by David Courtney working tools


Pashtu, also transliterated as pashtoo, is an interesting variation upon rupak tal. Its characteristics, definition, and even its very existence are the subject of much debate.

I believe that the story of Pashtu goes something like this:

There was a major effort to codify Indian music in the early part of the 20th century.  There were numerous reasons for this codification.  The most obvious one was that the ancient texts that had been around for some centuries were clearly irrelevant to contemporary practice.

However, the process of codifying the music had political overtones.  We must remember that this was a time of rising nationalistic sentiments and the concept of an Independent India (i.e. "Azad-i-Hind) was predicated upon a basic concept of "Indian-ness".  Although this may seem strange today, we must remember that there was not a clear sense of Indian self identity at that time.  South Asia in the early 20th century was populated by peoples with drastically different individual cultures who were struggling in their search for commonality.

Indian classical music became a part of this emerging sense of self identity.  The works of scholars and musicians such as V.D. Paluskar and V.N. Bhatkhande were important in creating, codifying, and spreading "Indian" music.

The desire to unify theses disparate regional and communal cultures of India were reflected in the desire to codify the disparate interpretations of rags and tals into a single cohesive whole.  In most cases these attempts were successful.  However, in the case of pashtu / rupak tal they failed.

It is not clear why pashtu failed to be amalgamated under the heading of rupak tal.  Perhaps it was because the usage of pashtu was geographically too far from the present boundaries of India; the name "pashtu" implies the area on the Pakistan / Afghanistan border.  Perhaps it was political; it is possible that in the last century that pashtu had become associated with a song or particular style of Pakistani music.  Perhaps the amalgamation failed because of some inherent musical interpretation; remember, many consider pashto to be consisting entirely of claps while rupak tal begins with a khali.

Regardless of what the issues were, pashtu failed to be amalgamated into rupak tal.  This leaves an interesting question.  Why do people not talk of this failure in amalgamation?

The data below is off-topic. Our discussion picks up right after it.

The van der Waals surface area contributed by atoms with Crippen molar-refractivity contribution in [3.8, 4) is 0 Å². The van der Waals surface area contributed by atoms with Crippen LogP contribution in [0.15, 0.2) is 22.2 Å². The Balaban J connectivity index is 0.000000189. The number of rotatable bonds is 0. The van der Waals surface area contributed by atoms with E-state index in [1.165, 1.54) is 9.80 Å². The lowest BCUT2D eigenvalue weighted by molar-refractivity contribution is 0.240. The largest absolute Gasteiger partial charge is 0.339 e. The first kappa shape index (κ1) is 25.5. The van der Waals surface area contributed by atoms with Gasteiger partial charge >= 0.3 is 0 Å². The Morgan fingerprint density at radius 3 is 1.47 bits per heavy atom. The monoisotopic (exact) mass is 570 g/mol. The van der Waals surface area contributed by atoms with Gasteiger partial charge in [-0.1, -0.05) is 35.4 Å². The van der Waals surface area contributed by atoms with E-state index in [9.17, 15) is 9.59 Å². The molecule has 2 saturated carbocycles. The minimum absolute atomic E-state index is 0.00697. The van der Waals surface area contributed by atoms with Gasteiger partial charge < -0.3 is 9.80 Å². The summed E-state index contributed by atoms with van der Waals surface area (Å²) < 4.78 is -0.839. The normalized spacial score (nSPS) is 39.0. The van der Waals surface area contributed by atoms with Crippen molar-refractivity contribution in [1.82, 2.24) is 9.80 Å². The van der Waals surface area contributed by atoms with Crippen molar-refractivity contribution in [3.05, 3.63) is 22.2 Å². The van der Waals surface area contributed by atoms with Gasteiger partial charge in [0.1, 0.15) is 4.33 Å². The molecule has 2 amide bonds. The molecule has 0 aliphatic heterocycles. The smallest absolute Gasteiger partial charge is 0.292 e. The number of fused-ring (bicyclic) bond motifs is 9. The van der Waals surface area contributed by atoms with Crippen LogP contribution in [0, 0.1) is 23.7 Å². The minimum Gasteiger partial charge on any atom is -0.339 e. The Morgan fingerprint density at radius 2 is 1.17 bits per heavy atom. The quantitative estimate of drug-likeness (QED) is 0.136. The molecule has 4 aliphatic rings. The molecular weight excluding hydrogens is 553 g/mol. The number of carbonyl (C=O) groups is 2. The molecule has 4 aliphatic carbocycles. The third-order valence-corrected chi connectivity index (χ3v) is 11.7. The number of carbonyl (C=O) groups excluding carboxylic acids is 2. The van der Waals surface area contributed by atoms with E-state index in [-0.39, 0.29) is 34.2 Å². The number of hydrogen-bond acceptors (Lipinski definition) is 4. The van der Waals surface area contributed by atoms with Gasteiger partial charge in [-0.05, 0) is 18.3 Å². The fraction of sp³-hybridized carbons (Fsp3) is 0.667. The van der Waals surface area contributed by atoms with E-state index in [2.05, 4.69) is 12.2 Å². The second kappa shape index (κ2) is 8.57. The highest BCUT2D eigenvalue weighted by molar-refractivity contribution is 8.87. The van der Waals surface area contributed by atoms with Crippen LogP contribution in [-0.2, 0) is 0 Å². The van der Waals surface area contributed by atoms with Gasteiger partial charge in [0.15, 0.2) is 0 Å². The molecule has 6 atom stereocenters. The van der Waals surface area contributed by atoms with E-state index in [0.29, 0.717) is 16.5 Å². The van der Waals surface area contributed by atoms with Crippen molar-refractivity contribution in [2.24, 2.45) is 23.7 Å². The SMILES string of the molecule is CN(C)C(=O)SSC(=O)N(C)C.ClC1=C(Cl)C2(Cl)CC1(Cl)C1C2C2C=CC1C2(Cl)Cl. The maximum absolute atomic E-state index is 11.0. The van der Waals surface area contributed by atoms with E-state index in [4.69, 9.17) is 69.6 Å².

Amalgamation as a cultural process is not consistent with traditional Hindu world views.  Traditional Hindu world views, and by extension Indian political correctness, are strongly biased toward the process of cultural differentiation.  For example, it is the Vedas which are considered the fountain-head of ALL culture; therefore, all modern cultures are belived to have been derived from these.  In a similar fashion, Sanskrit is considered to be the mother of ALL languages; therefore, all of today's vernacular languages (i.e. Prakrit), are belived to have been derived by a process of differentiation.

It is this basic bias toward cultural differentiation that blinds most Indians to the twists and turns of cultural amalgamation.  I believe that this is why the failure to amalgamate pashtu into rupak tal is not full appreciated.

This is all very interesting, but I am sure that most readers are more interested in the musical characteristics of pashtu than the cultural issues surrounding its creation.

The musical characteristics of pashtu are simple.  It is usually considered to be three vibhags of three, two, and two matras.  All three vibhags are clapped and there is no khali.  There are some who consider the structure to be wave, clap, clap; this however does not seem to be the most common view.

Clapping/ Waving Arrangement

clap, 2, 3, clap, 2, clap, 2

Number of Beats



Theka for Pashtu

Popular Songs

Film Songs in Rupak/Pashtu Tal



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